I always wanted to be a baseball player. I grew up in New Jersey hitting wiffle balls, tennis balls, nerf balls, baseballs – pretty much anything we could find –– for hours on end with Jerry Duffy, Carl Biondo, Jerome Costanzo and other friends in the neighborhood. We’d play between apartment buildings, in unkempt lots, and on baseball fields with rusty backstops. I’d dive for balls, ripping my jeans and shirts just to catch a ball. To play well. Hopefully, to win.
But then I stopped growing for a few years in middle school before I moved to Florida, where I started writing about Pop Warner football, travel baseball and rec league swimming for the weekly community newspaper in order to remain close to sports. By the time I started growing again, the high school football coach had talked me into playing football before my senior year at Cypress Lake High School. Before our first game, though, an editor at the local daily newspaper in Fort Myers offered me a chance to instead cover football on Friday nights. I had not realized until that moment how important sports writing had become in my life.
I then spent every free moment writing, reading, reporting – covering Little League baseball as if it were the World Series, interviewing athletes at tracks, spending late nights in basketball gymnasiums, early mornings at cross country meets and afternoons at softball fields. I even covered jet skiing, bowling, fishing.
Years later, I met my wife. Neither late nights editing in the newspaper office nor weekends at sports events seemed as important. So I sought options to see her more.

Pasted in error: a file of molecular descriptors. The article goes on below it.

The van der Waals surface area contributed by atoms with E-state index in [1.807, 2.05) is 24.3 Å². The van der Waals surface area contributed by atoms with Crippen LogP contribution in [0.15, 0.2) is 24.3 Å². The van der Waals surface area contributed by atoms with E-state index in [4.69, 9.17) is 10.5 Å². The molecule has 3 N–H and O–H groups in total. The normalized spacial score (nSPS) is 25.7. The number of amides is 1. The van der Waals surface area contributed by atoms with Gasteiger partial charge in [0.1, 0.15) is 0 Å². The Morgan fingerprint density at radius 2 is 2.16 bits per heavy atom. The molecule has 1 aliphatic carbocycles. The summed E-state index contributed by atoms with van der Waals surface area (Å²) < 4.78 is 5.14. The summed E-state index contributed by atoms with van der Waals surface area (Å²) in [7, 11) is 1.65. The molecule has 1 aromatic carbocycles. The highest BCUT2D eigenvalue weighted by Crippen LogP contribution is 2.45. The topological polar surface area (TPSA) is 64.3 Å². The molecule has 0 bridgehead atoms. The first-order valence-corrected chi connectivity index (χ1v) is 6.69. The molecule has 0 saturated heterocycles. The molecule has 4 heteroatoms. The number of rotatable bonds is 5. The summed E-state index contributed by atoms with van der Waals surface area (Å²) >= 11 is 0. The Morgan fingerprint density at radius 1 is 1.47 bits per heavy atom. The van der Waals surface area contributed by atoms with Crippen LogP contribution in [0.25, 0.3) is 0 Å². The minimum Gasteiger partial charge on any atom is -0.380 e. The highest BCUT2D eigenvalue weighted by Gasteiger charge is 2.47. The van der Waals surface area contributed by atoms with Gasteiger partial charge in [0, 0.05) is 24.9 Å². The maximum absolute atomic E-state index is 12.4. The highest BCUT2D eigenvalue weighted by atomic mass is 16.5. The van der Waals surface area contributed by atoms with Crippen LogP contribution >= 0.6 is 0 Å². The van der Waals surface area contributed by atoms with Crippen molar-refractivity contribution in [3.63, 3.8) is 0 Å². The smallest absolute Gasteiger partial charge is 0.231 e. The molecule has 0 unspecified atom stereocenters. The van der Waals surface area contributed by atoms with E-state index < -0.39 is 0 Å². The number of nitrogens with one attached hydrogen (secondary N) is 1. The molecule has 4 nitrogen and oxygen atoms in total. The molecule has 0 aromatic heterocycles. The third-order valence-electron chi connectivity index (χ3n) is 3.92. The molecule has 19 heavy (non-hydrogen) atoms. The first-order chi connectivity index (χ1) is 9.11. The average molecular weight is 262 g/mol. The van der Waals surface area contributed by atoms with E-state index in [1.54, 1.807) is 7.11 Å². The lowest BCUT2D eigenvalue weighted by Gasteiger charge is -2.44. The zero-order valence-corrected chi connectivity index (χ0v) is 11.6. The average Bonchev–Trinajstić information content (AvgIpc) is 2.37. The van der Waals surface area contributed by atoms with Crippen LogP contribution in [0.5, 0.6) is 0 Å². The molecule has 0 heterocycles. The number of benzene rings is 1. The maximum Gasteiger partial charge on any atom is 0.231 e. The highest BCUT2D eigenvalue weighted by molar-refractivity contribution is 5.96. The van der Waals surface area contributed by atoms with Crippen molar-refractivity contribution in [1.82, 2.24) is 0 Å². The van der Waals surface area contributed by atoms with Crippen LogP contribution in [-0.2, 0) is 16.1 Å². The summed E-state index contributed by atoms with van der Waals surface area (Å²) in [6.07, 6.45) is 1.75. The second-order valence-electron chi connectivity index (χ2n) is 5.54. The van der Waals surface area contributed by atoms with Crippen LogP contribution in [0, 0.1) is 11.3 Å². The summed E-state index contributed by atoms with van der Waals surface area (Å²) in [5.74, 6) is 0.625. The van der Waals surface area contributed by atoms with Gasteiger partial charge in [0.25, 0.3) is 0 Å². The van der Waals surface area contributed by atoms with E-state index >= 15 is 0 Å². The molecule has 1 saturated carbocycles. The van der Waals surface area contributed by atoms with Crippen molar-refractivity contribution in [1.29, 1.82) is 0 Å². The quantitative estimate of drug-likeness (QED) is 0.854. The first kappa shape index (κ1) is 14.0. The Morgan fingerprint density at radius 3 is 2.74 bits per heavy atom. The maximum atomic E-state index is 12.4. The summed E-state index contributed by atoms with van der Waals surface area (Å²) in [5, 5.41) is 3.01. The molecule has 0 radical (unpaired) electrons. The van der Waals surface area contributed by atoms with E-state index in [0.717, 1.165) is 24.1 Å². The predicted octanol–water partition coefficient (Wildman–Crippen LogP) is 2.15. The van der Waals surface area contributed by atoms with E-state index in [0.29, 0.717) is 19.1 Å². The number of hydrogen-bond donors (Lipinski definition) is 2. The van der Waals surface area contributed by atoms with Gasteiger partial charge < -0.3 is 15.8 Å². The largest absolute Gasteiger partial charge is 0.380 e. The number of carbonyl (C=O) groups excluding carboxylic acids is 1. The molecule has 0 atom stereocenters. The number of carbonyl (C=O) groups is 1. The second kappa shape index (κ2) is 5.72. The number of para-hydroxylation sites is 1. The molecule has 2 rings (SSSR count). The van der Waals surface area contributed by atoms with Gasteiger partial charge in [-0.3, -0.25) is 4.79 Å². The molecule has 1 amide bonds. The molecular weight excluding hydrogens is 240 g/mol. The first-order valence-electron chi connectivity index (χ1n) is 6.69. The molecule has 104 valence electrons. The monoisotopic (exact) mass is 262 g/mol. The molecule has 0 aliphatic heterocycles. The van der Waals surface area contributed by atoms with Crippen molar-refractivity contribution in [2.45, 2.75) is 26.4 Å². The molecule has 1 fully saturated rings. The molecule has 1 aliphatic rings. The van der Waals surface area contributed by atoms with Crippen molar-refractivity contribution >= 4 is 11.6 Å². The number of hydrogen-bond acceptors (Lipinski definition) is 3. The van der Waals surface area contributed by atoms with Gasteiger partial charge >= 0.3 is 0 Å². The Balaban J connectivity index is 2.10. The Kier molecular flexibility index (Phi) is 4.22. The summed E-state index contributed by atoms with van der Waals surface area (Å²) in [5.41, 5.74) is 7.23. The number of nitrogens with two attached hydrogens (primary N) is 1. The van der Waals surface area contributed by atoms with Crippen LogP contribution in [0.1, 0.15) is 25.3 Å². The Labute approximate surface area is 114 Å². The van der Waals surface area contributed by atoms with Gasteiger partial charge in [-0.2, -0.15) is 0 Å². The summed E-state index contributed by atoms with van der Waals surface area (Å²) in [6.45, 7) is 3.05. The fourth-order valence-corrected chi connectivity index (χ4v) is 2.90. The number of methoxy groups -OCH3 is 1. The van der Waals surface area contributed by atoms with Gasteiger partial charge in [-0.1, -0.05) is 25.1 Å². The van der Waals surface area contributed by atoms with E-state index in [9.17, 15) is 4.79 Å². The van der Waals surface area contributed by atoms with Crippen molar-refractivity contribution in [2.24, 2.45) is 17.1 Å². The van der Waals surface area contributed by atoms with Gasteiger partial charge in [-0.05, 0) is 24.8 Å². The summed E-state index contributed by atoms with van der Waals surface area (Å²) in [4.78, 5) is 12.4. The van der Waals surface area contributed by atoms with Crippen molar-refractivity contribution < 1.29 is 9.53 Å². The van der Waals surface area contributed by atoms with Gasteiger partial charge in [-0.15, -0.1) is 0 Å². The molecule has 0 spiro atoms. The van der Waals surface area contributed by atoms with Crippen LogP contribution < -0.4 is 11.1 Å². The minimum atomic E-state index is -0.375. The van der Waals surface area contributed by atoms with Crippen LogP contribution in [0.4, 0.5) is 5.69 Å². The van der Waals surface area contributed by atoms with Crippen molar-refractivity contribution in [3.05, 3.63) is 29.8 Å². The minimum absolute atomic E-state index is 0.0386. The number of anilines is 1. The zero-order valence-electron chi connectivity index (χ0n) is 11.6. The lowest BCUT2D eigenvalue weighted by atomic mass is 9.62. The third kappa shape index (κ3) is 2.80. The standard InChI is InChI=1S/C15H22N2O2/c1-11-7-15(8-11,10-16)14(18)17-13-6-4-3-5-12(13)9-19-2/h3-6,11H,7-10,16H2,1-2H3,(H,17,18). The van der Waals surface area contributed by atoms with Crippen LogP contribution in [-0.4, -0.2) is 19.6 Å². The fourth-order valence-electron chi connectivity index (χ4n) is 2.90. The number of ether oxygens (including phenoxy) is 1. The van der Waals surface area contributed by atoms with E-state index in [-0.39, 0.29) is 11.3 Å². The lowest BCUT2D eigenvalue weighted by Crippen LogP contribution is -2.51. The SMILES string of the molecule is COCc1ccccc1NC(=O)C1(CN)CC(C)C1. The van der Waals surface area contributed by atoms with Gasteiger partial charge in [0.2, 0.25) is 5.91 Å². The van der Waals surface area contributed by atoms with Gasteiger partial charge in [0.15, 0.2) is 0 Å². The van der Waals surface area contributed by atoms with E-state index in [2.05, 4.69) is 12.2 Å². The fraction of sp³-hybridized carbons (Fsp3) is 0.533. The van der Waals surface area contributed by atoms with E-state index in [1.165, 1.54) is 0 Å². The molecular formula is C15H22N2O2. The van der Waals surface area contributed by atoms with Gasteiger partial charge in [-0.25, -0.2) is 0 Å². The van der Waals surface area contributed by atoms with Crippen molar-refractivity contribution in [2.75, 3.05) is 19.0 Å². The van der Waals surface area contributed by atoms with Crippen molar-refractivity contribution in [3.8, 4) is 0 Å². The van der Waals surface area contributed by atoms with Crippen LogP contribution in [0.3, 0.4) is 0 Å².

I left Florida Today, enrolled in an English gradate program at UCF and expected to teach composition and literature.
But fate intervened.
Tom Pierce, the adviser at Valencia College, had been forced out for, well, doing his job. He encouraged me to apply. A few weeks later, I was hired to teach journalism and advise the bi-weekly student-newspaper.
Stupid me never considered the problems, challenges or incidents that could arise from advising a newspaper run by 18-22 year-olds.
By the second year, I could not imagine doing anything other than working with students passionately interested in making their campuses (their worlds!) better. I lived in both that news room – and the one at Eastern Illinois University where I later took a job. As did my daughters, who would draw pictures for editors, play on the computers and, during election nights, camp in my office in sleeping bags when my wife, a nurse, worked overnight at the hospital. Student media is always an adventure, right?
Along the way, my students produced great work, won awards, gained confidence. Plus, they learned about journalism, life and, perhaps more importantly, themselves. That these students have allowed me to be a part of this process? An honor.
I wish more non-journalism faculty across campuses would appreciate the work of student-journalists. But then again, most Americans do not acknowledge the importance of a free press to an always-fragile democracy.
Even if I disagree, I sometimes understand when administrators sometimes get angsty, worried that a story might make the university look bad. Yet, their allowing such news to be reported speaks highly of any educational institution. (Do you hear me, high school principals?)
I’m more disappointed when faculty from other departments on campus chafe when a news story runs counter to their personal stances and perspectives when they should instead celebrate that student-journalists regularly report about issues, events, individuals and topics they themselves are often hesitant to address publicly. Even if they make some mistakes, our students report courageously beneath large, bold, headlines. They are unafraid to unabashedly tell the truth and to not be afraid.
Such actions are rare these days.
Let’s hope these extraordinary lessons linger on campuses for decades to come and that student media continues to thrive significantly longer than that.
For everybody’s sake.